I’m going to go out on a limb and suggest that throughout the course of today you’re going to hear one thing repeatedly said about this year’s TWE Black Friday release - “It’s just a Caol Ila.” I’m also going to go out on a limb and tell you why I believe that this all too regularly intoned, throwaway dismissal does a disservice to one of the world’s most versatile distillates.
Whilst the longer established whisky producers continue their relentless drive toward ‘making more from less’, AKA premiumisation – newer distilleries are waiting in the wings ready to garner a noteworthy market share from the gulf that is increasingly developing between preliminary/introductory bottles and the upper strata of ‘aspirational whisky’. The big players seem hell bent on racing to the top – of positioning as much of their whisky as possible as somehow more than just a drink. I.E. as a luxury lifestyle statement. But once this has all inevitably been played out, it could well be those racing up from the bottom who reap the rewards longer term.
Whilst an array of indy bottlers have slowed down their release cycles due to the struggle that is accessing suitable casks and acquiring increasingly hard to obtain (and progressively more expensive) dry goods such as bottles, foils and corks - the Scotch Malt Whisky Society is showing no signs of letting up. And in all honesty, I’m now starting to wonder if I need to find some shelter from their storm of bottles.
It sounds oh so simple. Collect some samples. Taste them. Then pick the ‘best’ one and bottle it. If only. I’ll tell you straight off the bat - bottlers deserve a whole lot of patience and respect from whisky enthusiasts. More than they often receive. The life of an independent bottler in 2022 is both laboured and increasingly challenging. Whilst the bottled results might feel like newly welcomed members of an extended family, the conception, gestation and birthing process itself is to my mind closer to a drawn out pregnancy that culminates in a traumatic, PTSD-inducing delivery. If I had my time again, I’d have the gas and air on standby.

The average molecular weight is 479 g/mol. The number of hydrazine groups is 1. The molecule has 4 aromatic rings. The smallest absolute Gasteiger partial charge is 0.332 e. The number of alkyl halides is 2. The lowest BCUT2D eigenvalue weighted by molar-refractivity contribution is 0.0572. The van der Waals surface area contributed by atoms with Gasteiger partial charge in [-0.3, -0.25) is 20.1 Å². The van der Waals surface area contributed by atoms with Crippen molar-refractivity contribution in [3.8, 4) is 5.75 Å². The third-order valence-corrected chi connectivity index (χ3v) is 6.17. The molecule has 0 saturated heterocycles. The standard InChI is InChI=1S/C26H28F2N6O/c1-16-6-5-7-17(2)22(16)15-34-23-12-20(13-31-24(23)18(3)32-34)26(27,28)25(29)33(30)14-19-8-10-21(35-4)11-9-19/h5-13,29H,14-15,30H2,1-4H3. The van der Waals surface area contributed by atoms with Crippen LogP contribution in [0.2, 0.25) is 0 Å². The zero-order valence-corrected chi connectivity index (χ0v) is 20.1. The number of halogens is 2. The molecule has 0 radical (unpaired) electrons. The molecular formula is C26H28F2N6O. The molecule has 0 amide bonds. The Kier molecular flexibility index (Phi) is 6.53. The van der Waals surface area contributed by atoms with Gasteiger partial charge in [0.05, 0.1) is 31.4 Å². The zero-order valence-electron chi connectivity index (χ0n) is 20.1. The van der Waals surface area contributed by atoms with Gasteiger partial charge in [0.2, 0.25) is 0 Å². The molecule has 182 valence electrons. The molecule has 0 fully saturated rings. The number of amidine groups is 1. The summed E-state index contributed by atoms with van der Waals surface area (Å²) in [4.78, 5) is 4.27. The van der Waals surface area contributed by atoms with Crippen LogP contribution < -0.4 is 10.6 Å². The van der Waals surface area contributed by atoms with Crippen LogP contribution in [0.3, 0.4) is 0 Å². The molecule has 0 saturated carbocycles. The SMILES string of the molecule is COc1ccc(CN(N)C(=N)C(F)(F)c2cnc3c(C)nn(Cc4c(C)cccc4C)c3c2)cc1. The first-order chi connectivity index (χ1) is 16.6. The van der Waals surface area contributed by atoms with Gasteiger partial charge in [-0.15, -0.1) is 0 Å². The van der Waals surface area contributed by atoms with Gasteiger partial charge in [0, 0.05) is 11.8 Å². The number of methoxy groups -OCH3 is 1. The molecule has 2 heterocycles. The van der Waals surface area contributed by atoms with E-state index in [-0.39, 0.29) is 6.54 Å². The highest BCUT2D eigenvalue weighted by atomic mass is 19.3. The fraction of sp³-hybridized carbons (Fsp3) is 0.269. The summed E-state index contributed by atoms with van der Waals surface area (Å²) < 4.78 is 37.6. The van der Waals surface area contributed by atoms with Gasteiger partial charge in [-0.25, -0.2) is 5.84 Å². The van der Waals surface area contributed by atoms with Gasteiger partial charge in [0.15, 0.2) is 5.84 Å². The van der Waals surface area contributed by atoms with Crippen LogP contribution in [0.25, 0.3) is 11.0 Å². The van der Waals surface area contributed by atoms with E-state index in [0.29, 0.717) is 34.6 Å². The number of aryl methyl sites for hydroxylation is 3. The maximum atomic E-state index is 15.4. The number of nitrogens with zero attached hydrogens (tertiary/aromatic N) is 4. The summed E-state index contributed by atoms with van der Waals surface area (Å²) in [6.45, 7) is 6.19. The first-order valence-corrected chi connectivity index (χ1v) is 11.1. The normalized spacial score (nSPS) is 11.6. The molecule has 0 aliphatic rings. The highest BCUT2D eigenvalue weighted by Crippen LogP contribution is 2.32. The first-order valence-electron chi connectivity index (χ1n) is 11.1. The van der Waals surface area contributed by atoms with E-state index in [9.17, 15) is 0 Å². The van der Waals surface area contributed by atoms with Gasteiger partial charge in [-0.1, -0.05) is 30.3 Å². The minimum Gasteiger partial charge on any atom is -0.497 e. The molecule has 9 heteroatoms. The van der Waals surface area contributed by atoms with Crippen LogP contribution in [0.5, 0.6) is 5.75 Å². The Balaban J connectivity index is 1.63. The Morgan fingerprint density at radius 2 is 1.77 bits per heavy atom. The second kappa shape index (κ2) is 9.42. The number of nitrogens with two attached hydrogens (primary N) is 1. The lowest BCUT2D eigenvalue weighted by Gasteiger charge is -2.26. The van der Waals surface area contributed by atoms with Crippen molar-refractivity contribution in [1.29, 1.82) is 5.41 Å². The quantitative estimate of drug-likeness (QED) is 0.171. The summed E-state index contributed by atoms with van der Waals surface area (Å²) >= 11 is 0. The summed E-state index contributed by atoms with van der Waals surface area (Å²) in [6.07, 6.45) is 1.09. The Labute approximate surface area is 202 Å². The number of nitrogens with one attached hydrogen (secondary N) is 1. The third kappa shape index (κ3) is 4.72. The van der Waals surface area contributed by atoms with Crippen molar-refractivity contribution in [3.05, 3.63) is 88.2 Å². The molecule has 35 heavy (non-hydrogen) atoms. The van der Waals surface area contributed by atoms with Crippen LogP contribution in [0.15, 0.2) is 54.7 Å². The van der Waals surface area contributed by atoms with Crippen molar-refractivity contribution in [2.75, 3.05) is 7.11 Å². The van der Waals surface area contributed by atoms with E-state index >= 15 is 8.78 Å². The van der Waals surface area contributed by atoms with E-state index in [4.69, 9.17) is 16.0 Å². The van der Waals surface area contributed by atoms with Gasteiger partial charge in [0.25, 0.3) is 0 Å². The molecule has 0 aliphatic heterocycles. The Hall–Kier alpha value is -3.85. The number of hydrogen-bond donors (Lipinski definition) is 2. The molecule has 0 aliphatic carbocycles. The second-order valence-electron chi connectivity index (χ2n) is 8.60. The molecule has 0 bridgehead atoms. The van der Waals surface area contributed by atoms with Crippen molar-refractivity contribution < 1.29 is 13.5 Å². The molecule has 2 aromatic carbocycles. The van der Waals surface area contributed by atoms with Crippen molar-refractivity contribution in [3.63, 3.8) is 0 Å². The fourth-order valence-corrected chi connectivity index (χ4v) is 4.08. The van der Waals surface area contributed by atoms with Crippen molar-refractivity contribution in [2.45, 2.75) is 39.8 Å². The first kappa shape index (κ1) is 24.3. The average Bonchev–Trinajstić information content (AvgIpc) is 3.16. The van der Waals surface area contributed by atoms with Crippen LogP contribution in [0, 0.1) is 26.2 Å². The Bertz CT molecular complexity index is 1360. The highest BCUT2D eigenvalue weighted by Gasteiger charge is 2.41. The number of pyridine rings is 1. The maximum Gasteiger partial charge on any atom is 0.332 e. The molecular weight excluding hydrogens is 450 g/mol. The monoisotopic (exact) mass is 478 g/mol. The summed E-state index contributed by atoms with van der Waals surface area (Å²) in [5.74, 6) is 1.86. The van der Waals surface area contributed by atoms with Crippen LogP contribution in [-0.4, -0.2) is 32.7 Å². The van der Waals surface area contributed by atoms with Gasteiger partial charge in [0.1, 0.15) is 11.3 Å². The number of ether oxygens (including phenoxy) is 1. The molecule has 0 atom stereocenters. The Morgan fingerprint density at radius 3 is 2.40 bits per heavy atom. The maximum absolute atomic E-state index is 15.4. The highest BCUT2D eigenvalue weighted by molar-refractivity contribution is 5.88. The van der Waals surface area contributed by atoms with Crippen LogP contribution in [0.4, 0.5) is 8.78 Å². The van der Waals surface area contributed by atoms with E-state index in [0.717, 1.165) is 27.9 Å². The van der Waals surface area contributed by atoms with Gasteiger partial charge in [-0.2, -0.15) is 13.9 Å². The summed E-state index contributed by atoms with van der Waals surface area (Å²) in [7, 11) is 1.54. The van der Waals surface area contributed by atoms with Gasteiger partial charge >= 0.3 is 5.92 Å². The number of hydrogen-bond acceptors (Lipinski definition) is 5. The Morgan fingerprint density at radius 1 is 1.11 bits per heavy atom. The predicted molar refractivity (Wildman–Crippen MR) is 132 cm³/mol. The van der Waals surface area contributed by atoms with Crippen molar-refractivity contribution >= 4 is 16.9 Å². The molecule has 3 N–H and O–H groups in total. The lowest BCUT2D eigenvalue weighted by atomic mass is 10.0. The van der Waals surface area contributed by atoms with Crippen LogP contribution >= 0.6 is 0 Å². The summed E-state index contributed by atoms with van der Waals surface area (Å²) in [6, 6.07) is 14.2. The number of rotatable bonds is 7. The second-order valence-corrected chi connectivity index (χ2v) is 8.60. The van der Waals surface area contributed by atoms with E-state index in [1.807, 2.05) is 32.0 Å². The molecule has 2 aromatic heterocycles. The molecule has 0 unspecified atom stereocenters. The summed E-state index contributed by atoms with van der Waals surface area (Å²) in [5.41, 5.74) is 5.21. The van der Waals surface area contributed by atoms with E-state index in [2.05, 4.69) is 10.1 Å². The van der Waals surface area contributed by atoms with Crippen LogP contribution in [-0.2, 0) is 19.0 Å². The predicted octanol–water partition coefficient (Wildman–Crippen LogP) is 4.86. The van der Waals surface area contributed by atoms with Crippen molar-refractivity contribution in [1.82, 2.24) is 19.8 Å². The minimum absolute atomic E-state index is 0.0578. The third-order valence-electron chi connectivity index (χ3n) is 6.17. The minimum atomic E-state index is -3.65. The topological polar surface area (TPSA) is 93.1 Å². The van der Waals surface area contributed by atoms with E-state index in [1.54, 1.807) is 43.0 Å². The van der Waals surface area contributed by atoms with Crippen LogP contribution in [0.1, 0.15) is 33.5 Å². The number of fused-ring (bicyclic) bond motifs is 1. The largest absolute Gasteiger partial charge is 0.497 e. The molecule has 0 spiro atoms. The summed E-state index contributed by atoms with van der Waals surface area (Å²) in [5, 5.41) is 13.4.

Back in March I opened my SMWS outturn review with “Goodness - has it really been a whole 6 months since our last SMWS outturn review?” And here we are….another 6 months on <sigh>. A few of you have messaged asking where The Dramble’s outturn review have got to (two over 12 months is super slim pickings) – but despite some amusingly left-field suggestions, our inability to bring you Society reviews has been purely down to the continued buggeration that is logistics. Simply put - Greville Street in London has not been getting outturn bottles until right up until the wire of the release itself. Not nearly enough time to taste, note, collate and write up.
Despite the staggeringly broad compositions that are possible when combining multiple, sometimes disparate casks into a single, unified expressions – the attraction of whisky geeks to single casks is as predictable as moths to a flame. It matters not a jot how many pieces are penning championing either the necessity or the art of blending – the perceived ‘purity’ of single cask whisky is just as, if not more, revered than it has ever been. And there are times when I find it a particularly odd state of affairs to see enthusiasts venerating whisky makers, but at the same time clamouring for bottlings with the least amount of intervention from them.
The ‘rule of three’ is an age-old writing technique that suggests that things that come in threes are inherently funnier, more satisfying and more effective than any other number. Veni, vici, vidi. The Three Wise Men. Of the people, by the people, for the people. Once you start to notice it – you’ll see threes absolutely everywhere. Beginnings, middles and ends. Past, present and future. Mind, body and soul. This prevalence isn’t anything mystical – it’s simply the smallest number that allows the human mind to recognise a pattern. And as such, it is also a perfect threshold for the packaging and marketing of products – whisky included.
Even the most superficial of look-backs into the history of whisky will reveal a remarkable, constantly alterable spirit diversity - and this should serve as a reminder that there is no end point for whisky style and no ultimate manifestation of whisky evolution. Whisky changes. Whisky *needs* to change.
Despite waiting years, decades or even generations for a whisky to mature, it seems that patience is far from a virtue when it comes to getting that whisky to people’s doorsteps. I still remember as a much younger man feeling somewhat privileged to receive a package within a couple of weeks of ordering it. Waiting for things was simply a prerequisite back then. But, oh how times have changed. Immediate access to anything and everything all of the time and same-day deliveries might be steadily championing the democratisation of our right to laziness – but at the same time, should whisky ever be viewed as an ultra-convenience?